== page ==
Settling

Currently I’m reading a book as slowly as possible because I don’t want to have to part with it, even tho I’m dying to find out what happens to the characters. Unless it absolutely falls apart at the end, I will undoubtedly declare that I love it and recommend it to others (or force them to have it in their book collection because I buy it for them as a present).

We all have books or songs like that that we love. They speak to us in ways that other books or songs just do not. We invest time and money into these things (and other writings/songs by their creators).

How much more it is with people; there are some that we are just fond of and care about more than others. When this happens on a romantic level, we call it falling in love. The proper end of this scenario is marriage.

However, a lot of people are desperate to have just anyone they are even slightly attracted to be their romantic partner.

Settling is not marrying someone because you love them, care for their well-being, want and are able to share your whole self with them, and desire to build a life with them.

Settling is using people. It is marrying someone because you are lonely, because you don’t want to spend yet another Saturday night alone. Settling is getting married because you’re panicking that you’re 24 or 29 or 34, that your fertility is almost gone and that your sexual market value is about to go into free fall (obvious question: why would you want to marry someone who wants to marry you just because your current hotness levels are high? What’s the likelihood of that marriage ending in divorce one wrinkles show up and skin starts sagging?)

In real life, when people marry someone that they think they are setting for, they have unhappy marriages. If people don’t think that their spouse is all that great, they are going to grow resentful of having to sacrifice their own needs for their spouse’s needs. Eventually, they just won’t, and the marriage will sour. A poor relationship between spouses means sexual and emotional needs are going to go unmet.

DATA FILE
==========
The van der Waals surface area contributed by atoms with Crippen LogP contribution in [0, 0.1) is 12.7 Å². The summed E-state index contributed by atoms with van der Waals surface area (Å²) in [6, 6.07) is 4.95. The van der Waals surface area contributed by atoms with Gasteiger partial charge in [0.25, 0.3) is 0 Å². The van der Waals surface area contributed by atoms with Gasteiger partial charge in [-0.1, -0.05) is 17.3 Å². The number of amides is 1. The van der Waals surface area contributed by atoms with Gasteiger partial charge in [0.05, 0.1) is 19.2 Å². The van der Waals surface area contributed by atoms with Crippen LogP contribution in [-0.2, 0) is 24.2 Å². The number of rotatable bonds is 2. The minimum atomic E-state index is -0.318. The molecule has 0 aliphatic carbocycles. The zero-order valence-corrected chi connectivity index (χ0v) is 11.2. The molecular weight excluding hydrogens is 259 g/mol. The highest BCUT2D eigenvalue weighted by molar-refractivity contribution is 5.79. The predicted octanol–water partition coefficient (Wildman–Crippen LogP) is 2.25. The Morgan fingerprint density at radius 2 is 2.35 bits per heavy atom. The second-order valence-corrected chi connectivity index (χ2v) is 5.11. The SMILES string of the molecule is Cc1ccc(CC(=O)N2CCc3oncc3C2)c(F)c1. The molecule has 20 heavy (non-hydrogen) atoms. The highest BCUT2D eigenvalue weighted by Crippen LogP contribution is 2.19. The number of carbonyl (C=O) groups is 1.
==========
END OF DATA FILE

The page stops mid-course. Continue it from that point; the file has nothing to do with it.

If you are embarrassed to introduce your boyfriend to your family, could take or leave an evening with him, you’re probably Just Not That In To Him.

I am not saying that you should marry whomever you fall in love with. Obviously it’s important to take into account values, life goals, and maturity levels. But falling in love with someone is a sign the lack of which does not bode well for the future affection of married couples.

(And before JW jumps in with a comment about arranged marriages: I am not talking about those. We live in the West, we have marriages based on different values and expectations.)

4 Comments

Filed under Books, Marriage, Single

4 responses to “Settling

  1. JW

    Ha, I think you might understand me too well, because had you not pre-empted me that’s probably exactly what I’d’ve brought up.

    This is a tough, tough thing to evaluate re: what decision-rule is optimal to long-term marital success (wow that sounded geeky, sorry), so I’ll just summarize my thoughts with a very speculative guess: If arranged marriages are out, the best bet is to marry someone based neither in rational evaluation (because that’s lame) nor impassioned in-loveness (because -> disappointment), but on a feeling of deep admiration and respect (plus physical attraction).

    • Anna

      I don’t think rationality or emotion need to be thrown out. I like Auntie Seraphic‘s take on the matter:

      “Married love is friendship caught fire. A great blaze at the beginning of your marriage may settle down, but it ignites the logs of married life so that it burns brightly and warmly for decades. Sexual attraction is the tinder, good character, patience and maturity are the logs, but romantic love is the match.” I would also add shared core values (the importance of which she talks a lot about).

  2. I think the whole notion of settling or not settling is coming at the matter from a wrong perspective, frankly.

    Rather, people should look for someone with the same fundamental values and beliefs as oneself, who also is exciting to be with and attractive, in a good way. If you’re just not attracted to a person, no matter how good they look on paper (so to speak), there’s no point pursuing it. However, it’s also a poor idea to have a checklist in hand, and require someone to meet every bullet point; that’s a recipe for disappointment.

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